This is one of those situations where reasonableness really ought to rule the day, but can't if the parents are determined to push each other's boundaries, distrust each other, and refuse to sacrifice any dignity or position for the sake of a power dynamic. It's for situations like this that many custody judgments have incredibly specific rules written in, to deal with every possible contingency. Your judgment might have a term that deals with this. If it doesn't, then he still /should/ tell you his new address, but you probably shouldn't refuse to allow him parenting time, either.
Think of it this way: If one of you fails to comply with the court's custody judgment, the remedy is for the other party to file a motion to enforce with the court. In that case, "She didn't let me see my child!" sounds more serious than "He didn't tell me his address!" Though that is a lot more serious if parenting time is overnight, than if it's just a few hours.
What you really ought to do is to modify the parenting plan to account for this contingency - to require prompt notification of address changes, and the location of parenting time, and such chances - so as to remove the reasonableness component. Until you do, these little opportunities for power games and boundary-pushing will keep coming up.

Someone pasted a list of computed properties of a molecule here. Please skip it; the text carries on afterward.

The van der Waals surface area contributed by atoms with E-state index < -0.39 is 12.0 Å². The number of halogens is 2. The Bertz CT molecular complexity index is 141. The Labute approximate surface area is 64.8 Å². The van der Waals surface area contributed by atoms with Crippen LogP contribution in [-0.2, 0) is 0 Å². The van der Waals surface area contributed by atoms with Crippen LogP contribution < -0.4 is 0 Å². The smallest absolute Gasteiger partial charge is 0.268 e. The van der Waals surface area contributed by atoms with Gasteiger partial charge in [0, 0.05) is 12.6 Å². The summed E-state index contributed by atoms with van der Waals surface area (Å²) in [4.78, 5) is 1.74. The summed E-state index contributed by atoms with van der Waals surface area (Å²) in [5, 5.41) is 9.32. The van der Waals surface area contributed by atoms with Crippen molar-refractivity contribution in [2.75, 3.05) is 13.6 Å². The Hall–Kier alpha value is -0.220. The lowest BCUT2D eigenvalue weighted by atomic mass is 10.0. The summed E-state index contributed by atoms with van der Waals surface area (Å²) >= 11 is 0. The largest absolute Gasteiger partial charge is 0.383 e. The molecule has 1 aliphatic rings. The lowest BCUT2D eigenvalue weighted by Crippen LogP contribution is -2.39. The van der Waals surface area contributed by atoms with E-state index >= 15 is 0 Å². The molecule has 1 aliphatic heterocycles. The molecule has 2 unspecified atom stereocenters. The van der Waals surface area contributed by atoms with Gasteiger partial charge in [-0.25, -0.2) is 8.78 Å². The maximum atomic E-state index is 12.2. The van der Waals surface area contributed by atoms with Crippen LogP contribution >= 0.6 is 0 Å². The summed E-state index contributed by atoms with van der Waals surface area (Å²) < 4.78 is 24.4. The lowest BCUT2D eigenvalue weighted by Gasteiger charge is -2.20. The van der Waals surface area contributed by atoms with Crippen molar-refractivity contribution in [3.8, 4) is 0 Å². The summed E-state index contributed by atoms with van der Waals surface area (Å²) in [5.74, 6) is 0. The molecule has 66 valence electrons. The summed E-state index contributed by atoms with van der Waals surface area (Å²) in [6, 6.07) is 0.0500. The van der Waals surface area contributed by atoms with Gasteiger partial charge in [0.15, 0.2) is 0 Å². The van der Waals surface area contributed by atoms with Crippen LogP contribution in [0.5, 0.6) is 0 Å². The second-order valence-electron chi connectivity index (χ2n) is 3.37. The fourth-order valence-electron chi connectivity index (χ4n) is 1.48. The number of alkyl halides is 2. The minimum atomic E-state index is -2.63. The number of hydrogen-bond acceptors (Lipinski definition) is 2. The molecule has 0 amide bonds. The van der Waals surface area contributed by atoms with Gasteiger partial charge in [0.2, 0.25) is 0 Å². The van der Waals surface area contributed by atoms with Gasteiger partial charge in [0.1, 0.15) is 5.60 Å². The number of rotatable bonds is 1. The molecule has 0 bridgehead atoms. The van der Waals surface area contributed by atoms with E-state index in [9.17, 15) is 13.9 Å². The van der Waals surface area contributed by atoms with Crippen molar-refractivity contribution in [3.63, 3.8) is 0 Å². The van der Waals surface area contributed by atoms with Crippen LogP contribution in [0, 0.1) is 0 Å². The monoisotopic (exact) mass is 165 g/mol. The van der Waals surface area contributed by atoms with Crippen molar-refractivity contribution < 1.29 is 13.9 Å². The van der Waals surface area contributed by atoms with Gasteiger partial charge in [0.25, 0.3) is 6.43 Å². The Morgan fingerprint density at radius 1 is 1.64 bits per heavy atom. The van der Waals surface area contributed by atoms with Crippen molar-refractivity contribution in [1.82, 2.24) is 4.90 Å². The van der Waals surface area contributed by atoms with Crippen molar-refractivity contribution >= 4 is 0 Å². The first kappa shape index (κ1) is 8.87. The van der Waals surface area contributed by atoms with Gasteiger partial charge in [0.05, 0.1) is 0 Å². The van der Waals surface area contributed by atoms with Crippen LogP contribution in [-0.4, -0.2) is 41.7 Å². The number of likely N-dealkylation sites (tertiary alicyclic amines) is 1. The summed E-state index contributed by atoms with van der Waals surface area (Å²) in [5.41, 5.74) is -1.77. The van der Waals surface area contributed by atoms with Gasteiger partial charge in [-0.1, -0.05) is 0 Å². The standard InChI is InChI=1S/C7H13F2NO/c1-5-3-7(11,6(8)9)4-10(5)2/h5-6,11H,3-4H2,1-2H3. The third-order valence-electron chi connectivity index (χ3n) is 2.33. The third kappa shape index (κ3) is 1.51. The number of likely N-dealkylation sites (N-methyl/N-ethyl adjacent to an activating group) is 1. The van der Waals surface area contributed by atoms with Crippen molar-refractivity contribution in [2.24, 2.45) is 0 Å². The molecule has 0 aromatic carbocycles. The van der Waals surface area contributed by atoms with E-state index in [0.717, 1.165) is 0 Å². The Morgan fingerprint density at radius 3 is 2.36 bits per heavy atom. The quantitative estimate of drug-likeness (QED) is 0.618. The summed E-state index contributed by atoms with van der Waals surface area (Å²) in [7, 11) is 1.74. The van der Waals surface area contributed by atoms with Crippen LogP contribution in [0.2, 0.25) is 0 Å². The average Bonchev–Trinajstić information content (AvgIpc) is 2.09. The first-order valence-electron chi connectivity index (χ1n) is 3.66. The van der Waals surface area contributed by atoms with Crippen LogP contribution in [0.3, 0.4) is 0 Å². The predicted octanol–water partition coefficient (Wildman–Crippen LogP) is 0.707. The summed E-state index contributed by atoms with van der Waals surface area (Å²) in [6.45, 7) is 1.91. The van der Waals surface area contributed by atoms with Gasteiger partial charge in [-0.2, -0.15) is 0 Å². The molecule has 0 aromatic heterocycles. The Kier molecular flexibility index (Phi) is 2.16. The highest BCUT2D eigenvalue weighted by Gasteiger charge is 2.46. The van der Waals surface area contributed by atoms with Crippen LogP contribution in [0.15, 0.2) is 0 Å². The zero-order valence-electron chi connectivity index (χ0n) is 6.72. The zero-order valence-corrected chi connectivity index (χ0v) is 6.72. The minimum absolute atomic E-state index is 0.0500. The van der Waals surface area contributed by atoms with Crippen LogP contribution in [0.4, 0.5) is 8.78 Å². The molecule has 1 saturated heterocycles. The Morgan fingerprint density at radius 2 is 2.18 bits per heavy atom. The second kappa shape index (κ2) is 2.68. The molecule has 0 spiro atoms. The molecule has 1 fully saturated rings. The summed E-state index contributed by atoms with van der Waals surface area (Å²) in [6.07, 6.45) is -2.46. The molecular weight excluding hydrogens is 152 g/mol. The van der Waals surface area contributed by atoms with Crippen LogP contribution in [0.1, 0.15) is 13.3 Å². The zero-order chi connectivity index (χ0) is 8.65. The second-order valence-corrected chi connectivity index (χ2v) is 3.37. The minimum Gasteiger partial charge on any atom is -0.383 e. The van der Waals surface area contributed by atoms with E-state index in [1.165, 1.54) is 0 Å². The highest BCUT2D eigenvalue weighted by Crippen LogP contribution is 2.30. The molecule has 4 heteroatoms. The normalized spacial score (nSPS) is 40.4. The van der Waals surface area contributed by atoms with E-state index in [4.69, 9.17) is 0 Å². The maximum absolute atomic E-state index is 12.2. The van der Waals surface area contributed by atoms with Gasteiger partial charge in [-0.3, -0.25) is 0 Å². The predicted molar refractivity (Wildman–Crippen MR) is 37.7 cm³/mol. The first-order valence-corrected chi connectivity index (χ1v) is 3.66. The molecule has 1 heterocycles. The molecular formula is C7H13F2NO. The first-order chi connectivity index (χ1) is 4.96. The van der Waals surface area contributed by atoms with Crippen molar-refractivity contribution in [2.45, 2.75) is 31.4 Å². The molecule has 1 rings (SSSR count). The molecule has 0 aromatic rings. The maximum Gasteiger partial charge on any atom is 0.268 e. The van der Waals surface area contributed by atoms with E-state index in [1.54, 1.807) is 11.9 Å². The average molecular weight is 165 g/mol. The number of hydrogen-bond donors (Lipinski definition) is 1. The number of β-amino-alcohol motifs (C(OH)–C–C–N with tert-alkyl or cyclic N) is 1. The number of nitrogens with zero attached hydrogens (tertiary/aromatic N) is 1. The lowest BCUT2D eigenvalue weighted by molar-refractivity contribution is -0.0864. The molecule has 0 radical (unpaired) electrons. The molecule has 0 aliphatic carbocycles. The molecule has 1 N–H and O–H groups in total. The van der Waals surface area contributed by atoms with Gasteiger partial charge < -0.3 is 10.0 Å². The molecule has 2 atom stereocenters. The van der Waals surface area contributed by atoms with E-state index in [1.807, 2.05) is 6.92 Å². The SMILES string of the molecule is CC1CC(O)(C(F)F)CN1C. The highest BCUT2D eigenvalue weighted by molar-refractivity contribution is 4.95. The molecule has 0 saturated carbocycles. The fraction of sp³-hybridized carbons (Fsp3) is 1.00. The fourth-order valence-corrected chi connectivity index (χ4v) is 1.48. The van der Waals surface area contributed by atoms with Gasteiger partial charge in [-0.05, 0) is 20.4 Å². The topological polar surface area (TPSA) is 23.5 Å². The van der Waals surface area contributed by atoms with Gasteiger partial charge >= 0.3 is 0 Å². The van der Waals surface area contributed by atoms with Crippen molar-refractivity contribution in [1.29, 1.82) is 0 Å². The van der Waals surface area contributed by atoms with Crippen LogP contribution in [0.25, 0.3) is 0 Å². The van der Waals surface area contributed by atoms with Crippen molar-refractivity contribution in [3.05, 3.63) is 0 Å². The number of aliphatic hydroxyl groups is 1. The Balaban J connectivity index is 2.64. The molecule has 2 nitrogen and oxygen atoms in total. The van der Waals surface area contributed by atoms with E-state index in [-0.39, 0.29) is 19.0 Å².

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Parents are almost always required to provide each other with current address, phone number, et cetera. These should all be in writing, including email or even text message. I've never heard of a parent being required to provide something called "official" documentation - e.g., a lease agreement or some such - and I don't imagine a court would order it absent some really good reason / extenuating circumstance.
Additionally, a curbside dropoff/pickup is not inherently unreasonable, and since it is a court order you are required to obey it. However, if the other parent has said he doesn't live there anymore, and the "curbside dropoff" provision refers to the other parent's residence, then there's no reason to drop the child off there. Of course, if the other parent says he lives there, just in a different apartment (and provides the apartment number, as you said he has), then nothing has really changed. Unless the judgment requires him to provide proof beyond his word, and he has violated that order, there's probably no good reason for the court to order a modification.
What would be a good reason for a modification is if the judgment is vague, and the two parents cannot agree on something substantial. In that case, it is reasonable to ask the court for some modifications to further clarify the parents' respective rights and responsibilities.
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